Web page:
Síntesi i caracterització de possibles metabòlits d’un candidat a fàrmac contra el càncer de pulmó


Pascual Castells, Jana


In the Western world the second leading cause of death is cancer. Despite advances in recent years in diagnoses and treatments, the survival rate of cancer patients remains poor. Standard cancer treatment options have been surgery, chemotherapy, radiation therapy, and endocrine therapy. These treatments have improved survival in various types of solid tumors but drug resistance has been the leading causes of mortality. On the other hand, scientific advances in recent years have improved understanding of cancer biology.
Protein tyrosine kinases (PTKs) play a very important role in human carcinogenesis and are therefore a very important field of research in medical chemistry. In other words, because these types of proteins are involved in tumor growth, several research routes have been initiated to inhibit tyrosine kinases. These areas of research focus on the development of tyrosine kinase inhibitors for cancer therapy.
The IQS Pharmaceutical Chemistry Group (GQF) has been developing pyridine [2,3-d] pyrimidine central structure tyrosine kinase inhibitors for many years. Specifically, 4-amino-6-(2,6-dichlorophenyl)-8-methyl-2-(phenylamino)pyrido[2,3-d]pyrimidin-7(8H)-one (20) was very attractive due to its high inhibitory capacity in front of several tumor cell lines in in vitro assay. But when switching to in vivo tests, a low activity related to bioavailability was observed, probably due to a fast metabolism and elimination of the organism. In a study with rat liver microsomes and subsequent analysis by HPLC-MS, the formation of a major metabolite could be observed by hydroxylating structure 20 at some point in the aniline ring. In order to know the exact point of oxidation and thus be able to block this metabolism so quickly through a structural modification over 20, in the present work a synthetic route has been developed to obtain the two most likely metabolites, is namely molecules 18 and 19 where the hydroxyl groups are located in the aniline ring in ortho and para position.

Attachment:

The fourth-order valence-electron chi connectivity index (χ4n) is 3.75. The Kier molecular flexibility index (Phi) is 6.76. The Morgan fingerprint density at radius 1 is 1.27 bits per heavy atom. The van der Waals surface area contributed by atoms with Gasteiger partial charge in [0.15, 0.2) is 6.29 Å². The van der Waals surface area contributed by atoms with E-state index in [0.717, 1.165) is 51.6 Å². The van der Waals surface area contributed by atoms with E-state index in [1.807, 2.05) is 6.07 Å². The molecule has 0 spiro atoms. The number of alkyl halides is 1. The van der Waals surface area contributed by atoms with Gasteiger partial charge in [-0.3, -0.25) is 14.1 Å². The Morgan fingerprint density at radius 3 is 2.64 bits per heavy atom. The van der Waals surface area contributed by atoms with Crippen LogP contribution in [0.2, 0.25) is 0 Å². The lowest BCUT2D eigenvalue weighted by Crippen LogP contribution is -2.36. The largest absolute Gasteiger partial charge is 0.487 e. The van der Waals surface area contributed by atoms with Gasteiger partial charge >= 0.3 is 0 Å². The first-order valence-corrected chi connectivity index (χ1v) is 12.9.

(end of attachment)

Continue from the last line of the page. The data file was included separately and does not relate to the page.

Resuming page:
Borrell Bilbao, José
Puig de la Bellacasa, Raimon


IQS SE - Undergraduate Program in Chemistry